in front of your face and not behind you), your computer set up
(make sure your stand is stable and your computer raised to eye
level), and timing (be ready in advance).
2. Distinguish between distraction vs. disaster: The dog
barking at the delivery driver is a distraction, not a crisis. However,
hearing a loud crash followed by a piercing shriek from your
toddler is a crisis and needs to be handled immediately. Identify
what family incidents fall into each category so you can prioritize
when and how to take action. Ask your older children to help you
create this list and agree to adhere to it. Keep it in front of you for
every online meeting and don't let simple distractions pull away
your attention. Forewarned is forearmed.
3. Avoid bleeding into the meeting: Your state of mind when
entering a virtual meeting can be a set up for success or disaster.
If you just had an argument with your teenager and are already
achieve newsletter * 5th issue 2020
5. Plan a back-up presenter: For more formal virtual
presentations where the stakes are high, plan a back-up presenter.
Think of it like an understudy-someone in the meeting who
knows the information as well as you do and who can step in at a
moment's notice. This way when your child runs up to you crying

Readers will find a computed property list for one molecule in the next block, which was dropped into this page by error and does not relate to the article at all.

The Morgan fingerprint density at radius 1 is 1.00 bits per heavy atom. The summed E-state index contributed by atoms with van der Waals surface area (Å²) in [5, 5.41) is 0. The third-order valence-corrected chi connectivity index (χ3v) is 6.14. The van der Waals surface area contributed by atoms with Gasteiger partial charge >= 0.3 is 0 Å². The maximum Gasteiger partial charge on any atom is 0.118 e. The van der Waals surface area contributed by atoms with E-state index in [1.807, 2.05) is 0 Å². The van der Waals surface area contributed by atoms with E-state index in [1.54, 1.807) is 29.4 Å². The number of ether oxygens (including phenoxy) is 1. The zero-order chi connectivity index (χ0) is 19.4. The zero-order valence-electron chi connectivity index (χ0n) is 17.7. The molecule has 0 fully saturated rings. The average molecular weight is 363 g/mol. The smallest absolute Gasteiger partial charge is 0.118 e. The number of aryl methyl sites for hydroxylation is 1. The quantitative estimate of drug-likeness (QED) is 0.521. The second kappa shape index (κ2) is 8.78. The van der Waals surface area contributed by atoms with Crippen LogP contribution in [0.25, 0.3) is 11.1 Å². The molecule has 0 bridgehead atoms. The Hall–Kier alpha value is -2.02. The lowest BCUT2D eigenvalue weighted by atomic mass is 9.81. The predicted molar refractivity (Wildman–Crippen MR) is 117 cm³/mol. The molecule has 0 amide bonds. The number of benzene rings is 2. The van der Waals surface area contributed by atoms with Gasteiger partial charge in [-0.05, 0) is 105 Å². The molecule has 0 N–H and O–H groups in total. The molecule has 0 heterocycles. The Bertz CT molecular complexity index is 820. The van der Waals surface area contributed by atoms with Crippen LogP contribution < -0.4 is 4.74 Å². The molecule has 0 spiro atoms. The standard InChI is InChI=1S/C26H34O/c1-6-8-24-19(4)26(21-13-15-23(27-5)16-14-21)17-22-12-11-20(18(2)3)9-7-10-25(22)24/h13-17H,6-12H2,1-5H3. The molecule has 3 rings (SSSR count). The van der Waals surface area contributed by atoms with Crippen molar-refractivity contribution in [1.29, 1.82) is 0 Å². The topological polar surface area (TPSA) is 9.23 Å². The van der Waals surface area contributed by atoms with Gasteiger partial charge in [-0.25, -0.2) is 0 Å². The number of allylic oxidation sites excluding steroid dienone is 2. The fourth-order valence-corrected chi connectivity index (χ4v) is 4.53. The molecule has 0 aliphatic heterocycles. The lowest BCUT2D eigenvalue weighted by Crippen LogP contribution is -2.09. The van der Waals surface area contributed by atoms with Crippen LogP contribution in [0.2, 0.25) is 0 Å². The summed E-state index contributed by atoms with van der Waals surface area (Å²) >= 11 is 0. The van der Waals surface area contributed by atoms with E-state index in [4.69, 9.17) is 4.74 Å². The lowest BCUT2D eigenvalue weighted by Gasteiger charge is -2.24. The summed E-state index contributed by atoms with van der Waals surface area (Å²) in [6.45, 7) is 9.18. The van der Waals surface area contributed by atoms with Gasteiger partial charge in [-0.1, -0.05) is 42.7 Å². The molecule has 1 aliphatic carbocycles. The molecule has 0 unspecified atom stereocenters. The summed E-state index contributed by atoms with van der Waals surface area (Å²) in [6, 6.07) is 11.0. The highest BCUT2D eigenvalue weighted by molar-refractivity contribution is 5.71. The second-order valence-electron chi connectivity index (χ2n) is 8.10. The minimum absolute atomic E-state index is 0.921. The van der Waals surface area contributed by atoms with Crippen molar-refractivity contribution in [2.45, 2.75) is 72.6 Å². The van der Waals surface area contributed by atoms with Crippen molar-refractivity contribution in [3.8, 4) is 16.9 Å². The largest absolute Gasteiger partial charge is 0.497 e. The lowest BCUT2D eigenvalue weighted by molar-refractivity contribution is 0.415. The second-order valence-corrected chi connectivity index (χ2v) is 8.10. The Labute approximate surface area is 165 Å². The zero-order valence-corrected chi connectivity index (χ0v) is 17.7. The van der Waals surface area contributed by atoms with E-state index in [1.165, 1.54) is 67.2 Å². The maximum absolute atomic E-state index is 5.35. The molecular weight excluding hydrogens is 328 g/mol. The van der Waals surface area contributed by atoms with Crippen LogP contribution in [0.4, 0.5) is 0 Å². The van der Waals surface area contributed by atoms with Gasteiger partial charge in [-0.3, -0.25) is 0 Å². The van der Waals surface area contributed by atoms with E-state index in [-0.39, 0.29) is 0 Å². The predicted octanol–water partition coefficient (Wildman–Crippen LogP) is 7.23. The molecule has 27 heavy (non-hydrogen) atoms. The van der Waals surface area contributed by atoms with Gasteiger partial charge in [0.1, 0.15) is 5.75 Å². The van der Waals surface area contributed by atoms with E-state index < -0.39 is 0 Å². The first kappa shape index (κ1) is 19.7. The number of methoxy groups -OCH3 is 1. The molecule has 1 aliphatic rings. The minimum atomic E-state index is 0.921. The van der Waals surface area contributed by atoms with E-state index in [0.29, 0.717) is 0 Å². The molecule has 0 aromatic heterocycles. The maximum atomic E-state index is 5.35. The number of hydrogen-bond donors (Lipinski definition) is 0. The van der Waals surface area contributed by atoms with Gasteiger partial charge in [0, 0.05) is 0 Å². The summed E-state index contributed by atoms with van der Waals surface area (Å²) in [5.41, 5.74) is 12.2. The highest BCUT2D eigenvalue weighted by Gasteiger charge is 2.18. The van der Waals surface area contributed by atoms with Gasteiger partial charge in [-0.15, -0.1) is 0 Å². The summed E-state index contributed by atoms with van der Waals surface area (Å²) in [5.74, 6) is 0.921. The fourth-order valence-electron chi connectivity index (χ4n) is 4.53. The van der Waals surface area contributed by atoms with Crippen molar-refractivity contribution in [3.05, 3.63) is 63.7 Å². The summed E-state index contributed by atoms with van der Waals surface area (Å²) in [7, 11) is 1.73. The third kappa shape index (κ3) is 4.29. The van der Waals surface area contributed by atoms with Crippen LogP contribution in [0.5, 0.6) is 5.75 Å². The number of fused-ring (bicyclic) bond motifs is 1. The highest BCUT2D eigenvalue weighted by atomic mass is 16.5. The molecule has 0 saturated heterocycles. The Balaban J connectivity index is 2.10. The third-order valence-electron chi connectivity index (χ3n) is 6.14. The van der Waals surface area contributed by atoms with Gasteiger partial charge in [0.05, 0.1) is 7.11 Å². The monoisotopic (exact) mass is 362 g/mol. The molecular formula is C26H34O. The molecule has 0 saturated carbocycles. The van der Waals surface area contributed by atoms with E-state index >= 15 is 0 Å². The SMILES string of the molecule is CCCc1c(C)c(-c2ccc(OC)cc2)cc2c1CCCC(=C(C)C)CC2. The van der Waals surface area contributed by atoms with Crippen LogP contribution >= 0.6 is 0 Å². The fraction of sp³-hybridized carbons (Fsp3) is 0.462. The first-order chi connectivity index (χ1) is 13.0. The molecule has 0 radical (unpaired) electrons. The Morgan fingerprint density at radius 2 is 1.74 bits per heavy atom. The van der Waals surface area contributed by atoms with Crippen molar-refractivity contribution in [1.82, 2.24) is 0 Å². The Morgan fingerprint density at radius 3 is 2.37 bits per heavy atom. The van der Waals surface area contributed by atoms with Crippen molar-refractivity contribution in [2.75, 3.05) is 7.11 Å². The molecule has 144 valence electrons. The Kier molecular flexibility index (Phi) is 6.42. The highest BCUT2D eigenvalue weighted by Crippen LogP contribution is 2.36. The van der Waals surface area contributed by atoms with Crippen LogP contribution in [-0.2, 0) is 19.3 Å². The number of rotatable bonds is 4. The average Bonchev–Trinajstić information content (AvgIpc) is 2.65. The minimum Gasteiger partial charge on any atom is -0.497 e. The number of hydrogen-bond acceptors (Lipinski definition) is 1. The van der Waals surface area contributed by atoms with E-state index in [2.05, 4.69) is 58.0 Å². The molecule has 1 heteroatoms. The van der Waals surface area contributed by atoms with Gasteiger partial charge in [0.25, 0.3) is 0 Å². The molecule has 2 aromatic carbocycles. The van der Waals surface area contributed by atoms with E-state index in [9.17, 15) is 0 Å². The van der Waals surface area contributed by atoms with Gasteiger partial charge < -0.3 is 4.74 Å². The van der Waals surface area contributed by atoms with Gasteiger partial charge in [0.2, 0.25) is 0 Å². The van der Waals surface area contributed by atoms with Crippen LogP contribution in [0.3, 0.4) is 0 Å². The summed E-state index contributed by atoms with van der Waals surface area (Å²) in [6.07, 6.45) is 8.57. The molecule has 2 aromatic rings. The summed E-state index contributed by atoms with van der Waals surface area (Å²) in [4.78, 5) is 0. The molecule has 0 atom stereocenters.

or the smoke alarm goes off from your teen's cooking experiment,
you simply say, " Everyone, Jana is going to cover the remainder of
this point. Please excuse me for a moment. "
But what if you don't have anyone on the call who knows as much
about the topic as you do? Empower a junior colleague with
2-3 questions that you plan in advance so he or she can lead a
discussion during your absence. Plan questions like: " What key
points have stood out for you? " or " What questions do you have at
this point? " Coach your colleague to gather information and brief
you when you return.
Create Your Own Rules
No one knows when in-person meetings will be 100% safe, but
we do know that virtual meetings and online presentations from
home will continue to be challenging. So whatever you do, don't
give up! Try new strategies, be kind and forgiving to yourself and
others, and continue to change your approach until you reach a
level of comfort and control that works for you and your family.
Remember that even the most skilled virtual presenters struggle
with this medium at times. And as a working mother, you have
more on your plate and more at stake. But by implementing these
strategies, you can quickly recover from a Zoom disaster and know
that in this one small area of your work life, you've got this!
Angela DeFinis is President of DeFinis Communications.
The company offers executive speech coaching, presentation
skills training, and virtual video conferencing training. Through
corporate sponsored and open-enrollment programs, the firm's
unique skill building approach helps business professionals
become poised, polished, and powerful communicators capable
of leading effective meetings and delivering compelling
presentations. To sign up for an online session please go to
A publication of the American Business Women's Association, Â©2020 ABWA Management LLC
Achieve Newsletter - 5th Issue - 2020